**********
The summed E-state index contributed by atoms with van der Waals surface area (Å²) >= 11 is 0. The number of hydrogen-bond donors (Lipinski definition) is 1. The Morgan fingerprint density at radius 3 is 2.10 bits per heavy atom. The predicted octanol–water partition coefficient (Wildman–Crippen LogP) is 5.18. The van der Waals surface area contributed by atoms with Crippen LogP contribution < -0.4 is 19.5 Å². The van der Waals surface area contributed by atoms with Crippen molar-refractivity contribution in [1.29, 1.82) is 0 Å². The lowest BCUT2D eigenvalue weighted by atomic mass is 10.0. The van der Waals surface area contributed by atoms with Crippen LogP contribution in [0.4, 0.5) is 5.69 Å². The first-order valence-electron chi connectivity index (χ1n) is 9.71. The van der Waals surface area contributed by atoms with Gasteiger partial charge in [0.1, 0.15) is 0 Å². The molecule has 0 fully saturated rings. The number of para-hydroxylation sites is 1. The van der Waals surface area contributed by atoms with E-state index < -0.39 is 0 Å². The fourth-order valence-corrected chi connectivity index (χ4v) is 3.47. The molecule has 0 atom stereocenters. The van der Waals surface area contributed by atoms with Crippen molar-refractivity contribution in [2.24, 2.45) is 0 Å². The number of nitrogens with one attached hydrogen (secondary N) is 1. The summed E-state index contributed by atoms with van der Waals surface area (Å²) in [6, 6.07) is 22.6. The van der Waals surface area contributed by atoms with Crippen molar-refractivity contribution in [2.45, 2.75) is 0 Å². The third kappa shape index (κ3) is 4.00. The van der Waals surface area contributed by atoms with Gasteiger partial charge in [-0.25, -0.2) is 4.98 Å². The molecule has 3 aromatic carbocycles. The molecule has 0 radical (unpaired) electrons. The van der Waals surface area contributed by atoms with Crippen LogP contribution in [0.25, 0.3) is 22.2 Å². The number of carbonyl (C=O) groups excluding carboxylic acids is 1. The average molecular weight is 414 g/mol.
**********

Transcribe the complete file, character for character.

The summed E-state index contributed by atoms with van der Waals surface area (Å²) >= 11 is 0. The number of hydrogen-bond donors (Lipinski definition) is 1. The Morgan fingerprint density at radius 3 is 2.10 bits per heavy atom. The predicted octanol–water partition coefficient (Wildman–Crippen LogP) is 5.18. The van der Waals surface area contributed by atoms with Crippen LogP contribution < -0.4 is 19.5 Å². The van der Waals surface area contributed by atoms with Crippen molar-refractivity contribution in [1.29, 1.82) is 0 Å². The lowest BCUT2D eigenvalue weighted by atomic mass is 10.0. The van der Waals surface area contributed by atoms with Crippen LogP contribution in [0.4, 0.5) is 5.69 Å². The first-order valence-electron chi connectivity index (χ1n) is 9.71. The van der Waals surface area contributed by atoms with Gasteiger partial charge in [0.1, 0.15) is 0 Å². The molecule has 0 fully saturated rings. The number of para-hydroxylation sites is 1. The van der Waals surface area contributed by atoms with E-state index < -0.39 is 0 Å². The fourth-order valence-corrected chi connectivity index (χ4v) is 3.47. The molecule has 0 atom stereocenters. The van der Waals surface area contributed by atoms with Crippen molar-refractivity contribution in [2.24, 2.45) is 0 Å². The number of nitrogens with one attached hydrogen (secondary N) is 1. The summed E-state index contributed by atoms with van der Waals surface area (Å²) in [6, 6.07) is 22.6. The van der Waals surface area contributed by atoms with Crippen molar-refractivity contribution in [2.45, 2.75) is 0 Å². The third kappa shape index (κ3) is 4.00. The van der Waals surface area contributed by atoms with Gasteiger partial charge in [-0.25, -0.2) is 4.98 Å². The molecule has 3 aromatic carbocycles. The molecule has 0 radical (unpaired) electrons. The van der Waals surface area contributed by atoms with Crippen LogP contribution in [0.25, 0.3) is 22.2 Å². The number of carbonyl (C=O) groups excluding carboxylic acids is 1. The average molecular weight is 414 g/mol.